Photo Credit: Images from Celine Roque from Blue Rabbit Media and from Steve Woods via sxc.hu

POSTED IN: General work pimps, Productivity, Worklife Balance, Workplace hacks

3 opinions for How I Got to the 9-Hour Workweek (Part 2)

  • Laura Spencer
    May 17, 2020 at 9:12 am

    Hi Celine!

    Good series!

    Can you be more specific about outsourcing administrative tasks. More specifically, I’m wondering about outsourcing e-mail. Does that mean that you have someone else answer your e-mail? Aren’t there decisions involved?

    (Of course, I could see having someone else delete all the spam.)

  • Celine
    May 17, 2020 at 10:22 am

    Hi Laura :) I have someone else answer a response-heavy email account. She doesn’t answer as me, she answers as herself, under the title “Client Support Assistant”. There are decisions involved, but I basically laid out a few rules and an FAQ for her to use as her guide when she needs to make decisions.

    If you want a more detailed explanation, I can write a new post about it.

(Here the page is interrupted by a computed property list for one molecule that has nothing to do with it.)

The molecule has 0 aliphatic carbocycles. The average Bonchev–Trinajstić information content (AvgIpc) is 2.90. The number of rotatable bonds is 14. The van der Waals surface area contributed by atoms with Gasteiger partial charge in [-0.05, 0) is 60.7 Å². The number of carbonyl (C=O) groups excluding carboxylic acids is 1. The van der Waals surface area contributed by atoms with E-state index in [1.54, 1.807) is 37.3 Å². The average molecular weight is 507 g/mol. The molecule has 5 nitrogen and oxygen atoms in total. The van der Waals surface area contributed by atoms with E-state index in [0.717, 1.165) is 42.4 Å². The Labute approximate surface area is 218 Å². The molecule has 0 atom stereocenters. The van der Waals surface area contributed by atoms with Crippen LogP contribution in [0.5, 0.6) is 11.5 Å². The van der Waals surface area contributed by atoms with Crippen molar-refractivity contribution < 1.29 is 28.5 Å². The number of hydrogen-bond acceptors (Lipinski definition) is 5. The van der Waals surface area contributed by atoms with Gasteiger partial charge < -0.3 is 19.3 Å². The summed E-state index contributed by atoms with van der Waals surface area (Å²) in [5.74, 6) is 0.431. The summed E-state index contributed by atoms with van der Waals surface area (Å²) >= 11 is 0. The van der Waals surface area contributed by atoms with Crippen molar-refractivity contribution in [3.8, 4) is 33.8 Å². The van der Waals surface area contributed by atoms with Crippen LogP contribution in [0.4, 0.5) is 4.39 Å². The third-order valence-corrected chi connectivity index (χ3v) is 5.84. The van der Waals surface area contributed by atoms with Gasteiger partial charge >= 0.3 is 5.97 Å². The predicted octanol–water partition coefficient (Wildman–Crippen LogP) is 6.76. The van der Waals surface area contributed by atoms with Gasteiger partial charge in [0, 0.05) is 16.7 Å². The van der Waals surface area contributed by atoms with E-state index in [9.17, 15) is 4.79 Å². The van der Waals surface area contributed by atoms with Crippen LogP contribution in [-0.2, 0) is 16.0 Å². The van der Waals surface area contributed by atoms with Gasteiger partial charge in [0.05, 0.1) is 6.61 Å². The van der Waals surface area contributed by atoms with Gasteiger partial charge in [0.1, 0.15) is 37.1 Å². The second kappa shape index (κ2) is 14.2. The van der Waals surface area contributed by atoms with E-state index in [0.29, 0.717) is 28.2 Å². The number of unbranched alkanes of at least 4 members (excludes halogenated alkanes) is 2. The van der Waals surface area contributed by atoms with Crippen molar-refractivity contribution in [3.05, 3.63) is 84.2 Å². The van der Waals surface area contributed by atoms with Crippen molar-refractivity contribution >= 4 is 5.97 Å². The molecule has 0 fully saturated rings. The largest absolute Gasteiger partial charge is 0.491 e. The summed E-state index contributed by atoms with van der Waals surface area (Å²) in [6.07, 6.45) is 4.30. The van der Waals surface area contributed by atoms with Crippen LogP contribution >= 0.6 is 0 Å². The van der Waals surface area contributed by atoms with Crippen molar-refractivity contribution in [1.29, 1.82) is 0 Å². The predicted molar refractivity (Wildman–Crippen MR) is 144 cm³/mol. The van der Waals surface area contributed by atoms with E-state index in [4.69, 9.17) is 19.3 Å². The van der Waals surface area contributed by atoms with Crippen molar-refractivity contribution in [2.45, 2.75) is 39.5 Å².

• Debbi
    May 17, 2020 at 8:22 pm

    Hi Celine,

    Thanks for linking to my post on the 80-20 rule and weighing in on it.

    I get where you’re coming from about the 80-20 rule not being a fixed proportion. But you must admit it places a lot of emphasis on the status quo, which is a bit limiting as strategies go.

    Your own example seems to demonstrate this-if you focus on doing work for $30 to $50 an hour, you could be passing up opportunities to find work that pays $75 to $100 an hour. It might be work that’s a bit outside your comfort zone, but as entrepreneurs it’s a good idea to try new things, if the potential for greater reward is there.

    I also realize it’s not meant to be a hard-and-fast rule, but it seems to discourage thinking about the possibility of doing something that may be a bit of a stretch for you and may involve some time (in terms of client development, learning curve, etc.) and an element of risk-but could pay off financially.

    Just a thought. And, if you’re really making a living working a nine-hour week with rates like these, you must be incredibly frugal. :) Unless they were just numbers you made up to illustrate your point?

Have an opinion? Leave a comment:

Site Meter
E-mail It